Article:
Environmental Technology building named for Senator Gregg
Published: Tuesday, May 4, 2004
Updated: Wednesday, February 13, 2013 15:02
Sen. Judd Gregg (R-NH) was honored by the UNH community Friday at the dedication ceremony for the renaming of the former Environmental Technology Building to Gregg Hall. Within his two terms as a U.S. senator, Gregg has provided $266 million of federal funds for UNH-based environmental and judicial research and development projects.
The building, located at 35 Colovos Road, was constructed in 2001 after Gregg secured funds for a research facility that would allow undergraduates, graduate students and faculty to conduct research alongside organizations in the private sector to improve the ecosystem and communities in New Hampshire.
The four-floor facility is now home to such programs as the Cooperative Institute for Coastal and Estuarine Environmental Technology (CICEET), The Hubbard Genome Center, the NASA/NOAA Technology Commercialization and the Recycled Materials Resource Center.
Since 1972, Gregg has been involved in New Hampshire politics. He has served two years as a U.S. senator, two terms as the governor of New Hampshire and four terms as U.S. representative for New Hampshire's Second Congressional District.
He also served one term as executive councilor for New Hampshire's District 5 from 1979 to 1981. Gregg continues to dedicate himself to environmental and social issues. He was involved in the No Child Left Behind Act of 2001 and aided in the Mount Washington Observatory Weather Discovery Center and the UNH Aquaculture program in researching and preserving some of New Hampshire's natural resources.
During the dedication ceremony, President Hart said that through the hard work and dedication of the staff and students, UNH has become one of the top research universities in the nation.
"Senator Gregg has given UNH the opportunity to become a national leader in areas such as atmospheric investigation and marine science," Hart said. "We are deeply appreciative of his support."
John Aber, UNH vice president for research and public service, spoke of the Atmospheric Investigation, Regional Modeling, Analysis and Prediction program, or AIRMAP, which is an international study of the physics and chemical makeup of the atmosphere and the factors that result in changes in air quality.
In July, New Hampshire will be the location for an international conference of scientists that will use the AIRMAP technology. Aber attributes Gregg's financial support to the honor and recognition UNH has received for its advances in research and technology.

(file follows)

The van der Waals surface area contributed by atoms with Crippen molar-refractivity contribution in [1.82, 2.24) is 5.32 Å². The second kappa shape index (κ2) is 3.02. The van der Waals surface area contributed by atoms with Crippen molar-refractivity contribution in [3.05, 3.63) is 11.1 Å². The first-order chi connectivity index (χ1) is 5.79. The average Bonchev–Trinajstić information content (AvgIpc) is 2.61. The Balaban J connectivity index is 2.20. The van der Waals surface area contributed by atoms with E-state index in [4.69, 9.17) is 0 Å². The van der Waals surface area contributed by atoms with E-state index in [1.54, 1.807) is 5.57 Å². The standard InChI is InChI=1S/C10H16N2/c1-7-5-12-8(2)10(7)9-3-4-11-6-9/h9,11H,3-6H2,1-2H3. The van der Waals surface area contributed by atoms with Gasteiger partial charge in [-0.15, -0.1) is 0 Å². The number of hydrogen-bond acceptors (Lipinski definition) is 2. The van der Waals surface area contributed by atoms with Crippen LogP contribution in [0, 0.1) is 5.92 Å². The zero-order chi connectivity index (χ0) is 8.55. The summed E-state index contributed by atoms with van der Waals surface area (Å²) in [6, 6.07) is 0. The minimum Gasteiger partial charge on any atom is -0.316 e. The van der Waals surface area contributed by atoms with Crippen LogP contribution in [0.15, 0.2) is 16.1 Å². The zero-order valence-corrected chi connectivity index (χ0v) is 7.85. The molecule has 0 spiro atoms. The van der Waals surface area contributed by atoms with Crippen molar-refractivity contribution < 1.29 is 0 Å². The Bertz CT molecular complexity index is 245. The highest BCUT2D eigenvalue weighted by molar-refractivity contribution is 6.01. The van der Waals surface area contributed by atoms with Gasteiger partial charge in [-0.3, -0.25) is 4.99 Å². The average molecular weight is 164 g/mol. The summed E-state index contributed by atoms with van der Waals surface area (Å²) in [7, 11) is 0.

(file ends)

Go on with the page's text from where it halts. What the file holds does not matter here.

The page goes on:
"This building alone has housed more than $11 million in externally funded research, creating more than 60 quality jobs," Aber said. "For all of this we say thank you to Senator Gregg."
Wendy Lull, president of the Seacoast Science Center, located in Odiorne Point State Park in Rye, N.H., thanked Gregg for his support of the center. As the chairman of the Senate Appropriations Subcommittee, Gregg oversaw the donation of $1 million from the National Oceanic and Atmospheric Administration (NOAA) for renovations. "Together we have been able to reach over a million people and [have] ignited imaginations and engaged them into becoming students of the sea," Lull said.
Gregg responded to all of his praise by saying that the dedication was an "immense honor." His wife, Kathleen MacLellan Gregg, and his mother, Cay Gregg, were present in the audience.
"When I see Gregg Hall I will think of my father," said Gregg, who was visibly touched. "It is amazing that I get to share this with my wife and my mother."
Gregg continued by saying how pleasantly surprised he was of the strides the faculty, staff and students at UNH have made since the opening of the Environmental Technology Building in 2001.
"It is remarkable that in only three short years that prediction has certainly come true," Gregg said. "The impact of the research being done here extends far beyond the building itself, the UNH campus and even our region. That is a testament to the tireless work being done by the faculty, staff and students at UNH.
Their cutting-edge work has brought accolades to the University but, more importantly, has resulted in programs that will ultimately lead to cleaner air, healthier oceans and safer communities for New Hampshire residents and New Hampshire law enforcement personnel."
UNH hockey team co-captain Patrick Foley presented Gregg with a gift from President Hart and the University. Inside was a UNH hockey jersey with Gregg's last name printed on the back along with the number one.
"Does this mean I can actually get tickets to the game?" quipped Gregg.
The ceremony was followed by a catered reception and tours of the facility.